Financing and coordination strategies for a manufacturer with limited operating and green innovation capital: bank credit financing versus supplier green investment

Zhixuan Lai, Gaoxiang Lou, Tiantian Zhang, Tijun Fan

Research output: Journal PublicationArticlepeer-review

17 Citations (Scopus)

Abstract

Green product development depends on the green innovation behavior of upstream and downstream companies in the supply chain. This paper focuses on a green supply chain consisting of a supplier and a manufacturer and considers two financing schemes wherein the manufacturer’s operating capital and green innovation capital are both constrained: bank credit financing (BCF) and supplier green investment (SGI). We investigate the financing strategy of a manufacturer with different financing decision preferences and supply chain coordination contract designs. The results show that when the manufacturer’s financing decision preference is low bankruptcy risk, it should choose BCF when the bank loan interest rate is lower than a threshold and SGI when the bank loan interest rate is higher than this threshold; when the manufacturer’s financing decision preference is high R&D benefit, it should choose BCF when the initial capital is lower than another threshold and choose SGI when the initial capital is higher than this threshold. Then, we compare whether cost-sharing, quantity discount and revenue-sharing contracts can coordinate the supply chain, and discuss the selection strategies of supply chain members for coordination contracts. Research shows that revenue-sharing contracts fail to coordinate; however, when the cost-sharing ratio and quantity discount rate are appropriate, both cost-sharing and quantity discount contracts can achieve supply chain coordination. The lower the supplier’s unit production cost, the stronger its motivation to accept a higher cost-sharing ratio and quantity discount rate. For the supplier, the key to choosing any coordination contract lies in the relative height of the cost-sharing ratio and quantity discount rate while the manufacturer should always choose a quantity discount contract when the quantity discount rate is high enough.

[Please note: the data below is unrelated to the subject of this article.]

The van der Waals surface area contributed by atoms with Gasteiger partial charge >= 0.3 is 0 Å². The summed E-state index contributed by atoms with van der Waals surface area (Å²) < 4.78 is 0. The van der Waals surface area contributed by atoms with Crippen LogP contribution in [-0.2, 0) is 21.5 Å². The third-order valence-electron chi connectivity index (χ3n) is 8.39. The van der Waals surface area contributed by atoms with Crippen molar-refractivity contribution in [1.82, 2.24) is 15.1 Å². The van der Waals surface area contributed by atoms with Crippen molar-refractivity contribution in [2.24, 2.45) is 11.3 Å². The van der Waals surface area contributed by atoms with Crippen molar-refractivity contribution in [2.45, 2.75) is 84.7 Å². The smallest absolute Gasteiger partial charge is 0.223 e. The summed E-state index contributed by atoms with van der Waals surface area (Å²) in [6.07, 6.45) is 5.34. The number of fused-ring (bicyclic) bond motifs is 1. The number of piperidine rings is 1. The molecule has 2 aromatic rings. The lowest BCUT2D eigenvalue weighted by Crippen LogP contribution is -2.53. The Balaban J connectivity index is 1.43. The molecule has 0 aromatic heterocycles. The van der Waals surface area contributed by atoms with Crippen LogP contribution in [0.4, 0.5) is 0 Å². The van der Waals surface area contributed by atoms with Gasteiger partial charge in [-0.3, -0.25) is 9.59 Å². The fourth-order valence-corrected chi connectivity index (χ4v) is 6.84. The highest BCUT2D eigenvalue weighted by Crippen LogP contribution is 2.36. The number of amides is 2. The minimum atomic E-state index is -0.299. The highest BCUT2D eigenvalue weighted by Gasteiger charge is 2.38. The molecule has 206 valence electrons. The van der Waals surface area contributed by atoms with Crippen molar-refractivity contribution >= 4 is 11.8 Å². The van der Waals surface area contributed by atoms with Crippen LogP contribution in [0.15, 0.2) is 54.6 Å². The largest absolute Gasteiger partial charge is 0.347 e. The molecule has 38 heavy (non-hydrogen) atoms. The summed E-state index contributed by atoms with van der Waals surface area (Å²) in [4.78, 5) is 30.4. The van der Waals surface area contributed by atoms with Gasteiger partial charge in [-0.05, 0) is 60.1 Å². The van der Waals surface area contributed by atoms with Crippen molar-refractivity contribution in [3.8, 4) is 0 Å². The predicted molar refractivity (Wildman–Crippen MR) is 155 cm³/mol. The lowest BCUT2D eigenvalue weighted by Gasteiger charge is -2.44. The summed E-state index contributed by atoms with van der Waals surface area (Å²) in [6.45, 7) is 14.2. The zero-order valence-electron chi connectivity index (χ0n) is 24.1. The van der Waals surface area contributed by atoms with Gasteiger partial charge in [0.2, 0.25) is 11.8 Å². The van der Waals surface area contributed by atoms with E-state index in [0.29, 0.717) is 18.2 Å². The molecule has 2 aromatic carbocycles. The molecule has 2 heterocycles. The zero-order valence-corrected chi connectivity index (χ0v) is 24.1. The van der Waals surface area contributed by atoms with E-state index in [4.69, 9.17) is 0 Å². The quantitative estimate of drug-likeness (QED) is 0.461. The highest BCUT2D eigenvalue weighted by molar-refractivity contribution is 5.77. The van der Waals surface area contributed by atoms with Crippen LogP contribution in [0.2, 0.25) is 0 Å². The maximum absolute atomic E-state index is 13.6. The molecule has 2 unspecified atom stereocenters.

Original languageEnglish
Pages (from-to)85-119
Number of pages35
JournalAnnals of Operations Research
Volume331
Issue number1
Early online date29 May 2021
DOIs
Publication statusPublished Online - 29 May 2021

Keywords

  • Bank credit financing
  • Capital-constrained
  • Green product development
  • Supplier green investment

ASJC Scopus subject areas

  • General Decision Sciences
  • Management Science and Operations Research

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